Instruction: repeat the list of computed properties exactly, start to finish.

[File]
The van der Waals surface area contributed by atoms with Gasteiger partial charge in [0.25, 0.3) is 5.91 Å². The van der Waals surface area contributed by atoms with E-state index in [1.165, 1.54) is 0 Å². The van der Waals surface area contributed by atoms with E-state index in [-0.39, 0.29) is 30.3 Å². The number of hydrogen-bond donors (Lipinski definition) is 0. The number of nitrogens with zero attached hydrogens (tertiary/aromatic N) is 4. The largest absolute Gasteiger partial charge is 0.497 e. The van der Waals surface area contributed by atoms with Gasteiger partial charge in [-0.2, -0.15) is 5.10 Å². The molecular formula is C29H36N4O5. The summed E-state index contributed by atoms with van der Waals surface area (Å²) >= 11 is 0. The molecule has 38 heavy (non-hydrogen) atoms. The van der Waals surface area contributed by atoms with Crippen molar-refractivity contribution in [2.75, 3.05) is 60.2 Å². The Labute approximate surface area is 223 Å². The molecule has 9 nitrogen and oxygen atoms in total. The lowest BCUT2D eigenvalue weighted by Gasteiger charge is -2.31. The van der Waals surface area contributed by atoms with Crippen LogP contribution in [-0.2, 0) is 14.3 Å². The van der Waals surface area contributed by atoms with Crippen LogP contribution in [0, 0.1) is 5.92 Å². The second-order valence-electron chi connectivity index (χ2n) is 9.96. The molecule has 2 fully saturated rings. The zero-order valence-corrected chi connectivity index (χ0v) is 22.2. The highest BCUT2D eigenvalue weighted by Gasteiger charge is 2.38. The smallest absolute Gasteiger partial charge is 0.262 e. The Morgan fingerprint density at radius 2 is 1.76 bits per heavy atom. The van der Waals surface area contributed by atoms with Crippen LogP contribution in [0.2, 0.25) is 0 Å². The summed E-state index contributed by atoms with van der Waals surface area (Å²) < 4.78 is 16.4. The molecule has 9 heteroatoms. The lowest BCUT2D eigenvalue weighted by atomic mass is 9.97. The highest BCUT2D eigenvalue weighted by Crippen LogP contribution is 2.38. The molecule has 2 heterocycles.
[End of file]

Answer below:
The van der Waals surface area contributed by atoms with Gasteiger partial charge in [0.25, 0.3) is 5.91 Å². The van der Waals surface area contributed by atoms with E-state index in [1.165, 1.54) is 0 Å². The van der Waals surface area contributed by atoms with E-state index in [-0.39, 0.29) is 30.3 Å². The number of hydrogen-bond donors (Lipinski definition) is 0. The number of nitrogens with zero attached hydrogens (tertiary/aromatic N) is 4. The largest absolute Gasteiger partial charge is 0.497 e. The van der Waals surface area contributed by atoms with Gasteiger partial charge in [-0.2, -0.15) is 5.10 Å². The molecular formula is C29H36N4O5. The summed E-state index contributed by atoms with van der Waals surface area (Å²) >= 11 is 0. The molecule has 38 heavy (non-hydrogen) atoms. The van der Waals surface area contributed by atoms with Crippen molar-refractivity contribution in [2.75, 3.05) is 60.2 Å². The Labute approximate surface area is 223 Å². The molecule has 9 nitrogen and oxygen atoms in total. The lowest BCUT2D eigenvalue weighted by Gasteiger charge is -2.31. The van der Waals surface area contributed by atoms with Crippen LogP contribution in [-0.2, 0) is 14.3 Å². The van der Waals surface area contributed by atoms with Crippen LogP contribution in [0, 0.1) is 5.92 Å². The second-order valence-electron chi connectivity index (χ2n) is 9.96. The molecule has 2 fully saturated rings. The zero-order valence-corrected chi connectivity index (χ0v) is 22.2. The highest BCUT2D eigenvalue weighted by Gasteiger charge is 2.38. The smallest absolute Gasteiger partial charge is 0.262 e. The Morgan fingerprint density at radius 2 is 1.76 bits per heavy atom. The van der Waals surface area contributed by atoms with Crippen LogP contribution in [0.2, 0.25) is 0 Å². The summed E-state index contributed by atoms with van der Waals surface area (Å²) < 4.78 is 16.4. The molecule has 9 heteroatoms. The lowest BCUT2D eigenvalue weighted by atomic mass is 9.97. The highest BCUT2D eigenvalue weighted by Crippen LogP contribution is 2.38. The molecule has 2 heterocycles.